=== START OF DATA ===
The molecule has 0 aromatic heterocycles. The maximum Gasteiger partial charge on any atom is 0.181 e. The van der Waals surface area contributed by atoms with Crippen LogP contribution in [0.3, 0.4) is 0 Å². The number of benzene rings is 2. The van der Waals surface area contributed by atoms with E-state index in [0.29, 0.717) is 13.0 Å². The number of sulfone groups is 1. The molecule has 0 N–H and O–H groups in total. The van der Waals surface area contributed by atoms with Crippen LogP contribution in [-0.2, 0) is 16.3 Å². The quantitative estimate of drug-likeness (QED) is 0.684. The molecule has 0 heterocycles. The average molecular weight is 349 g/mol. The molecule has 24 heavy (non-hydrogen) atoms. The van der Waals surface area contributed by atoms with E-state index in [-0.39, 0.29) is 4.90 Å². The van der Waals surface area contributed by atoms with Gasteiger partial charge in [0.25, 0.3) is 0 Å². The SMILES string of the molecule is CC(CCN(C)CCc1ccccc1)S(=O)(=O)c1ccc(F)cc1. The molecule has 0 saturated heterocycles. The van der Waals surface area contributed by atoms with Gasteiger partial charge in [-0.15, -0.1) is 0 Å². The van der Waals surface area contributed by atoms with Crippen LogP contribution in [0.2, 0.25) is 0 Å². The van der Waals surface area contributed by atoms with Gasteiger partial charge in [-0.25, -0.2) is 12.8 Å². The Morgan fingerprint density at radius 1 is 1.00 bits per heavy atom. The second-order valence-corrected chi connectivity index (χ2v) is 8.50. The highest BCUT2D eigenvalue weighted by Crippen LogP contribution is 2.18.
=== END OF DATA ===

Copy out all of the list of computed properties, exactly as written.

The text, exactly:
The molecule has 0 aromatic heterocycles. The maximum Gasteiger partial charge on any atom is 0.181 e. The van der Waals surface area contributed by atoms with Crippen LogP contribution in [0.3, 0.4) is 0 Å². The number of benzene rings is 2. The van der Waals surface area contributed by atoms with E-state index in [0.29, 0.717) is 13.0 Å². The number of sulfone groups is 1. The molecule has 0 N–H and O–H groups in total. The van der Waals surface area contributed by atoms with Crippen LogP contribution in [-0.2, 0) is 16.3 Å². The quantitative estimate of drug-likeness (QED) is 0.684. The molecule has 0 heterocycles. The average molecular weight is 349 g/mol. The molecule has 24 heavy (non-hydrogen) atoms. The van der Waals surface area contributed by atoms with E-state index in [-0.39, 0.29) is 4.90 Å². The van der Waals surface area contributed by atoms with Gasteiger partial charge in [0.25, 0.3) is 0 Å². The SMILES string of the molecule is CC(CCN(C)CCc1ccccc1)S(=O)(=O)c1ccc(F)cc1. The molecule has 0 saturated heterocycles. The van der Waals surface area contributed by atoms with Gasteiger partial charge in [-0.15, -0.1) is 0 Å². The van der Waals surface area contributed by atoms with Crippen LogP contribution in [0.2, 0.25) is 0 Å². The van der Waals surface area contributed by atoms with Gasteiger partial charge in [-0.25, -0.2) is 12.8 Å². The Morgan fingerprint density at radius 1 is 1.00 bits per heavy atom. The second-order valence-corrected chi connectivity index (χ2v) is 8.50. The highest BCUT2D eigenvalue weighted by Crippen LogP contribution is 2.18.